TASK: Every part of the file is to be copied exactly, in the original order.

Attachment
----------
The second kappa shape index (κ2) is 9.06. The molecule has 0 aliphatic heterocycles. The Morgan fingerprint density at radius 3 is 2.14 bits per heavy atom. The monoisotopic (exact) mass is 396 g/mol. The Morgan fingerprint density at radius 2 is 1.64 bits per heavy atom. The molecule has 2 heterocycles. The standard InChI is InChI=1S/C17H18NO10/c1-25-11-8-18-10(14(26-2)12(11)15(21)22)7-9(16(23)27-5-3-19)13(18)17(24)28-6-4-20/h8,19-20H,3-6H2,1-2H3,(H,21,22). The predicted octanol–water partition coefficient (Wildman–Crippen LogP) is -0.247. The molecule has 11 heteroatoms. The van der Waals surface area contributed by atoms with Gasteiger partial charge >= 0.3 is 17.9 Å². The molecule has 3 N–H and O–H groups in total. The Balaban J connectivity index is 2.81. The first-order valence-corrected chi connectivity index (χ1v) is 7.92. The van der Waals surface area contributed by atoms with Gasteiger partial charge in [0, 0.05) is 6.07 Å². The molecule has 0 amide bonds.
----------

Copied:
The second kappa shape index (κ2) is 9.06. The molecule has 0 aliphatic heterocycles. The Morgan fingerprint density at radius 3 is 2.14 bits per heavy atom. The monoisotopic (exact) mass is 396 g/mol. The Morgan fingerprint density at radius 2 is 1.64 bits per heavy atom. The molecule has 2 heterocycles. The standard InChI is InChI=1S/C17H18NO10/c1-25-11-8-18-10(14(26-2)12(11)15(21)22)7-9(16(23)27-5-3-19)13(18)17(24)28-6-4-20/h8,19-20H,3-6H2,1-2H3,(H,21,22). The predicted octanol–water partition coefficient (Wildman–Crippen LogP) is -0.247. The molecule has 11 heteroatoms. The van der Waals surface area contributed by atoms with Gasteiger partial charge >= 0.3 is 17.9 Å². The molecule has 3 N–H and O–H groups in total. The Balaban J connectivity index is 2.81. The first-order valence-corrected chi connectivity index (χ1v) is 7.92. The van der Waals surface area contributed by atoms with Gasteiger partial charge in [0, 0.05) is 6.07 Å². The molecule has 0 amide bonds.